Diagnosis and Treatment for Orthopedic Issues

How your orthopedic issue is diagnosed will depend upon the specific condition from which you suffer.  However, you will have to visit your doctor to receive an official diagnosis.  Moreover, your doctor will perform a physical exam and try and rule out other conditions.

Some common diagnostic tests that doctors use to test for orthopedic issues include skeletal scintigraphy; myelography; and bone densitometries.  Additionally, your doctor will likely conduct flexibility tests; stress tests; or muscle tests to further help diagnose your condition.  In some cases, a muscle or bone marrow biopsy may be necessary.

As with a diagnosis, the treatment of your orthopedic issue will depend upon which condition you have.  However, many orthopedic issues may be treated with over-the-counter pain and inflammation medications.  Moreover, hot and/or cold compresses may be used to reduce swelling and relieve pain.

In certain cases, you may need physical therapy or — in the case of scoliosis — a physical device such as a back brace.  Furthermore, in some situations, you may need surgery — though this is usually the last option for many conditions.

Filing a Long-Term Disability Claim for an Orthopedic Issue

Regardless of which orthopedic issue you suffer from, you must file a claim with the insurance company to receive LTD benefits.  These benefits are important because they can protect a portion of your income when you cannot work.

To file a claim with your insurance company, you must file a notice of claim; this alerts your insurer that you intend to file an LTD claim.  Next, you must submit the claim forms and all relevant evidence that proves your disability.  However, it is not enough to just show you have an orthopedic issue.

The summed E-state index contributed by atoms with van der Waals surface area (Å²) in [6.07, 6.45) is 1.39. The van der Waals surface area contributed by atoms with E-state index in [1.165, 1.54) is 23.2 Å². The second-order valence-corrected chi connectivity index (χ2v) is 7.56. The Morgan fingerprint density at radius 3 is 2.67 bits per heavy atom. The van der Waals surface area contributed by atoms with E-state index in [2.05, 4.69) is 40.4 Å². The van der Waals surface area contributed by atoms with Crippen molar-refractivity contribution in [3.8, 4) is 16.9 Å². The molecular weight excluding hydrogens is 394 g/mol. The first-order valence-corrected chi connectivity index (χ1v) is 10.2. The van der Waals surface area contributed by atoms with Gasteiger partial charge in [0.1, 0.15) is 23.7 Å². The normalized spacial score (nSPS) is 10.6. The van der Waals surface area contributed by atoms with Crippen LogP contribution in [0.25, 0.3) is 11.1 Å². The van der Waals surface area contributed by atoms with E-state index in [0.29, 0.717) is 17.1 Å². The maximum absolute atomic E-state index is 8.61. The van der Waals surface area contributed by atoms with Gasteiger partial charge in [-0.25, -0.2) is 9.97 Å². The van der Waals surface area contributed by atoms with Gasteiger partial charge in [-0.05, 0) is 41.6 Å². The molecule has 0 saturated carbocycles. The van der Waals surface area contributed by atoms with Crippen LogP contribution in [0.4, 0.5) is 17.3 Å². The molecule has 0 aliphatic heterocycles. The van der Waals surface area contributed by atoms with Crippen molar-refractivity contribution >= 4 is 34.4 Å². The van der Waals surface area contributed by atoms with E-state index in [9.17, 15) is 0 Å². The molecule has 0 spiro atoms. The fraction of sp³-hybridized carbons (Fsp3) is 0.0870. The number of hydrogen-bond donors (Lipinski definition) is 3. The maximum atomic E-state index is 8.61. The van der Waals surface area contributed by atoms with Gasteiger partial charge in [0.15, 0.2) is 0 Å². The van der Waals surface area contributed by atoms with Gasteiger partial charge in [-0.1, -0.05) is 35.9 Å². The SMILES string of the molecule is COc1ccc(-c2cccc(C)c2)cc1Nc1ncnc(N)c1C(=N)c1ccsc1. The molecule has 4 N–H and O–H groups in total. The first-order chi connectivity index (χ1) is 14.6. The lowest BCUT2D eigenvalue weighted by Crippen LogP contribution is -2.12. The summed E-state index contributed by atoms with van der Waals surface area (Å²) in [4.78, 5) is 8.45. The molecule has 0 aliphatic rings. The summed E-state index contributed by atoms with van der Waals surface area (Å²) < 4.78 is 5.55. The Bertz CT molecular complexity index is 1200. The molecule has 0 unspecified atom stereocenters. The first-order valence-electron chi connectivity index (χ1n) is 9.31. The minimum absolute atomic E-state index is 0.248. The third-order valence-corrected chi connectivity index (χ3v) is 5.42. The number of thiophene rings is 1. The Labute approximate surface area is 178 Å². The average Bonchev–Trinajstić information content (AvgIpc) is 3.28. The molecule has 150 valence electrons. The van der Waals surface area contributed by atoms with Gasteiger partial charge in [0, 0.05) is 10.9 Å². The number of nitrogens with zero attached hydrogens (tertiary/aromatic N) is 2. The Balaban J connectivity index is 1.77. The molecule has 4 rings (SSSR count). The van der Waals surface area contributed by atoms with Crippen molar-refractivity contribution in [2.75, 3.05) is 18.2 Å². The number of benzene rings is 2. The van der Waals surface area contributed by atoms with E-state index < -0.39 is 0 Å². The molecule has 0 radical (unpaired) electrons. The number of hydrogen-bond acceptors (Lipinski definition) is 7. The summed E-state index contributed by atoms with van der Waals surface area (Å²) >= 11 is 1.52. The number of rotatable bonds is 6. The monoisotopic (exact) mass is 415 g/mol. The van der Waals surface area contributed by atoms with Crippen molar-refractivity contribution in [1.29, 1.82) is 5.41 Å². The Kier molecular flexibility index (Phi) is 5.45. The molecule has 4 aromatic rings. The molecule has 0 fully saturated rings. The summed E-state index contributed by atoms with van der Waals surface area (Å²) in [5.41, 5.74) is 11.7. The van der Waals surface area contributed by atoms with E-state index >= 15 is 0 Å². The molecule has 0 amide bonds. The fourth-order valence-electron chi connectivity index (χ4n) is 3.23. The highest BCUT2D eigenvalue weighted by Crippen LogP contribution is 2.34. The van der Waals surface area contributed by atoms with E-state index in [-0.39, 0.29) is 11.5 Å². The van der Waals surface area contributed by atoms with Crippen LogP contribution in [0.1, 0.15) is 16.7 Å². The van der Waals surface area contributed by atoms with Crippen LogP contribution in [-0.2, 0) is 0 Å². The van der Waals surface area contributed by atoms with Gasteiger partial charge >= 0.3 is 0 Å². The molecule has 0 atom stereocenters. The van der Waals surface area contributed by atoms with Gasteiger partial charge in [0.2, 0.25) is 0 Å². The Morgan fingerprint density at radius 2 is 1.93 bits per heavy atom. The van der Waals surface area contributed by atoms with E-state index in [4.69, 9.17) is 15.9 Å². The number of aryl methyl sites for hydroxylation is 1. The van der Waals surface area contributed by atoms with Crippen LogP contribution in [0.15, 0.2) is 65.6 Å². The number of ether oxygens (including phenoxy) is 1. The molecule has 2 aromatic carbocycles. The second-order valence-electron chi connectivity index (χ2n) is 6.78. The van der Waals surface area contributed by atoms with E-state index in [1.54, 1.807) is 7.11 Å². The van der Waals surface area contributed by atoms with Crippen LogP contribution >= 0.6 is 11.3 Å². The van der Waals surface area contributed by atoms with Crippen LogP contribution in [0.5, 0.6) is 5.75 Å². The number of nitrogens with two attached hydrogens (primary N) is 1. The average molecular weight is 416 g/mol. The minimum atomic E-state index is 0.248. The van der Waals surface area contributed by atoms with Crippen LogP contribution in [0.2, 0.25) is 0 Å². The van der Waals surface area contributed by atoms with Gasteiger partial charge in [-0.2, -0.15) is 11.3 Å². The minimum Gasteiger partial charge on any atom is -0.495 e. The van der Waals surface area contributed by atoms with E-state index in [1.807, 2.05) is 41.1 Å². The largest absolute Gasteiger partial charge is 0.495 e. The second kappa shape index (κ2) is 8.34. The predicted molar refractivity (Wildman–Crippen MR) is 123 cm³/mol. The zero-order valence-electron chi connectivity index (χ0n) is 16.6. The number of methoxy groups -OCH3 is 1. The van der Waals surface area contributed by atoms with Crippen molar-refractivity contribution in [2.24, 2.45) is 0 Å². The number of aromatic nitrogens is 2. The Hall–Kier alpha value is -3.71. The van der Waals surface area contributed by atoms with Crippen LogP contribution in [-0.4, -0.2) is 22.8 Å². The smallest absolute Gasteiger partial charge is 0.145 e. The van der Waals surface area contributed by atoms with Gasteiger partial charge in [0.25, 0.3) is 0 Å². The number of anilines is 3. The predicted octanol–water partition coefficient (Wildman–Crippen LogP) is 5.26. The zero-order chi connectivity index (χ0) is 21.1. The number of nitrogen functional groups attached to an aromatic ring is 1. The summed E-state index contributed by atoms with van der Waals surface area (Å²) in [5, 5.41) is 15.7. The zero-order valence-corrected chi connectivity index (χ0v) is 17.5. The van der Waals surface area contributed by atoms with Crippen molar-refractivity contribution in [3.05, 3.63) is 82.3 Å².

Your policy includes a definition of disability that is vital for your claim.  This definition will either be an “own occupation” definition or an “any occupation” definition.  In other words, are you disabled from only your specific job or from any job whatsoever?  The evidence you submit must prove your condition disables you per your policy’s specific definition of disability.

Definition of Disability in Long-Term Disability Policies Explained

Insurance companies often deny claims.  Consulting a long-term disability lawyer is beneficial.  CCK, for example, can review your LTD policy; collect evidence that proves your disability; and submit it on your behalf to the insurance company.  Moreover, we can act as a point of contact between you and your insurer.  This relieves stress and helps you avoid common mistakes when filing for long-term disability benefits.

Additionally, if you have a policy through your employer, you must be aware of ERISA, which has its own strict deadlines and regulations.  Our ERISA attorneys are well-versed in this federal law and will ensure your claim is compliant.

Appealing a Denial of LTD Benefits

Many insurance companies prioritize their own financial needs above those of their clients.  Typically, if an insurer can find a reason to deny a claim, then they will.  Sometimes they will hire a private investigator to surveil claimants to discover a discrepancy in their claims.  If they find one, they will use it against the claim.

Long-term disability claims for orthopedic issues may receive denials.  This can be disheartening and stressful; it may seem like an obstacle you cannot overcome.  However, you have the right to appeal your insurer’s decision.  Depending on your policy, you may be able to appeal several times.  A long-term disability attorney can also help you with your appeal; it is a crucial stage, especially under ERISA, since this is the last time you may submit evidence in support of your claim.

Call CCK Today for a Free Case Evaluation

Our long-term disability lawyers have over 30 years of experience dealing with insurance companies.  We know what they look for in a successful claim, and we will ensure they handle your claim fairly.  This is not something you must do alone.  We are prepared to help you at whatever stage in the process you are.

Call CCK today at (800) 544-9144 for a free case evaluation with a member of our team.  We will analyze your claim and determine if we can assist you.